Stephen Colbert showed up at Wake Forest University on Monday afternoon to address the 2015 graduating class. During a hilarious commencement speech, Colbert took the time to rip on the GOP, and urged students to work for a better future than the present we and our parents have given them.
“Wake is your past now, it is my responsibility as a commencement speaker to prepare you for what awaits you in the future,” he told the crowd of close to 2,000. “Here it is: No one has any idea what’s going to happen. Not even Elon Musk, that’s why he’s building those rockets. He wants a ‘plan B’ on another world.”
“It’s time to say goodbye to the person we’ve become, we’ve worked so hard to perfect, and to make some crucial decisions in becoming who we’re going to be. For me, I’ll have to figure out how to do an hour-long show every night,” Colbert told students. “You at some point will have to sleep. I’m told the Adderall wears off eventually. Good luck.”
Colbert explained that the future is uncertain. “The only we can be sure will happen in 2016,” said Colbert, “is that we’ll elect a new President.” Between now and then, he said, we can expect the ever-growing pool of Republican candidates to continue to expand.
“You will perform the ultimate civic duty” in 2016, he told students. “Deciding for whom you will swipe left and for whom you will swipe right, because I think we’re voting on Tinder now — At least the Republicans are; Democrats might be voting on Grindr. I don’t know”
Colbert urged students to have their “own standards,” and to stand up to members of the older generation who will inevitably try to discourage them from their causes and goals:
“Over the years, I have given my work a lot of thought. I have my own standard for success now. I have a pretty good idea of what jokes will get laughs and a pretty good idea of what jokes may be iffy, but I’m going to say them anyway because I kind of like how iffy they are. Those who’ve watched my show over the years know I have made that decision many times. But having my own standards is why I could keep going at times when no one laughed or when I thought the person I was interviewing might throw a punch at me. It’s probably why the epitaph on my tombstone will probably read, ‘Well, I thought it was funny.’”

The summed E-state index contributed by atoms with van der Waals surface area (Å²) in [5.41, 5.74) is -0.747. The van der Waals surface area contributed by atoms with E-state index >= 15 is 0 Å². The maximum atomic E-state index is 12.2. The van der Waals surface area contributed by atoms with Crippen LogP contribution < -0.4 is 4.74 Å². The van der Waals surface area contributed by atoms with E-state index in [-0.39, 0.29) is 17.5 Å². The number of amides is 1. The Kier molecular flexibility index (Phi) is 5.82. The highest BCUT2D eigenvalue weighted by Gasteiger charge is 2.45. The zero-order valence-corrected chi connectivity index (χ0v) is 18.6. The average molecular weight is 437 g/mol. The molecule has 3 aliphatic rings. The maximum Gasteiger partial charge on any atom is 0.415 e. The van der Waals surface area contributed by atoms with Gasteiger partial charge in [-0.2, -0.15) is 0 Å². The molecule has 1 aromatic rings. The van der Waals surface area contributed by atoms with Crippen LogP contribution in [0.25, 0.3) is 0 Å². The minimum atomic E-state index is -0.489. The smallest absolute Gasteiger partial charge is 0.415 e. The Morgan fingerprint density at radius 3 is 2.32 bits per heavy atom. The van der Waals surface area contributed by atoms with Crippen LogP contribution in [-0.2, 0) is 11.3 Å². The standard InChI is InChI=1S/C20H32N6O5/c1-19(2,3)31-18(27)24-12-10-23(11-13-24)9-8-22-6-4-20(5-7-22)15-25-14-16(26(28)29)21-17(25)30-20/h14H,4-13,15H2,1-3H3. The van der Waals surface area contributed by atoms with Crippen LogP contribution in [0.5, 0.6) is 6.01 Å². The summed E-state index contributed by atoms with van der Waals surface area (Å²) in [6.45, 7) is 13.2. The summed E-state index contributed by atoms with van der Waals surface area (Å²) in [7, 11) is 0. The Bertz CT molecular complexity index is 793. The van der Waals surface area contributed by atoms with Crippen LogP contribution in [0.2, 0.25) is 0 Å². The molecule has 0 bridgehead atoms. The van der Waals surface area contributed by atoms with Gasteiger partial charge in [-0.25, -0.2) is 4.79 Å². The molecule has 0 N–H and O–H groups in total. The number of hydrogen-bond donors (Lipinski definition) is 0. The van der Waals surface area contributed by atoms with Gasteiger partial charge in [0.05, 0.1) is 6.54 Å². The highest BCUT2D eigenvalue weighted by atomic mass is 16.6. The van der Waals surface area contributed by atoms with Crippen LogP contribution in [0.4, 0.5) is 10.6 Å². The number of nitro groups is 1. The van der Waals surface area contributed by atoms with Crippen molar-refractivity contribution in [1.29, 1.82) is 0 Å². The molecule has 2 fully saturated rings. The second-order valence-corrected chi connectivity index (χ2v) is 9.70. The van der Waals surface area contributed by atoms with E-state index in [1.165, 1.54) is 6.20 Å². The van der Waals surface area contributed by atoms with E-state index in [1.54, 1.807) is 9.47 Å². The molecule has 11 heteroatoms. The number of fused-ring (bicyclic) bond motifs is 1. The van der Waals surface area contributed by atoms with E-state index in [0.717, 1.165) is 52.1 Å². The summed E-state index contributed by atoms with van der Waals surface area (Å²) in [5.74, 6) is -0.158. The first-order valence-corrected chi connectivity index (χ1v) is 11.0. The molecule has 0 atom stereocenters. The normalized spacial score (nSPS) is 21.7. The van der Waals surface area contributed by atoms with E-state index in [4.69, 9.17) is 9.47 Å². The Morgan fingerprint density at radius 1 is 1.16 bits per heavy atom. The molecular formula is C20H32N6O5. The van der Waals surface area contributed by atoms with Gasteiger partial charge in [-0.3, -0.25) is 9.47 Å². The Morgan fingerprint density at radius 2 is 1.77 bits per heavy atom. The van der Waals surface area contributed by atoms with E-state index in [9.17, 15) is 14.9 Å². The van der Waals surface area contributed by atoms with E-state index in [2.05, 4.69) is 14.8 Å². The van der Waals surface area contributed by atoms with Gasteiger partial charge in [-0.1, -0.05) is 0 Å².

“Of course, any standards worth having will be a challenge to meet, and most of the time you will fall short,” Colbert said. “but what is nice about having your own set of standards is that from now on you fill out your own report card.”
“Try to make the world good according to your standards,” he added. “It won’t be easy. Get ready for my generation to tell you everything that can’t be done — like ending racial tension, or getting money out of politics, or lowering the world’s carbon emissions. And we should know they can’t be done, after all, we’re the ones who didn’t do them.”
“Your job, pro humanitate, is to prove us wrong — because if you don’t prove us wrong, then forget everything I’ve been saying and instead I’d like to leave you with a bit of wisdom I picked up from a documentary I saw this weekend: Mad Max Fury Road. All you young people really need to succeed in the future is a reliable source of fuel and fanatical cadre of psychopathic motorcycle killers,” he concluded. “May you ride eternal, shiny and chrome.”
It’s a much more compelling and inspiring speech than the one given by former President George W. Bush this weekend at Southern Methodist University, where he told the ‘C’ students that they too can be President some day. His words only highlight the importance of the coming election and the battle that will be waged for America’s future. It’s time for our nation to decide who we really are.
Watch the full speech below:
Please consider supporting the fund. Thank you!
Opinion columnist and former editor-in-chief of Occupy Democrats. He graduated from Bennington College with a Bachelor's degree in history and political science. He now focuses on advancing the cause of social justice and equality in America.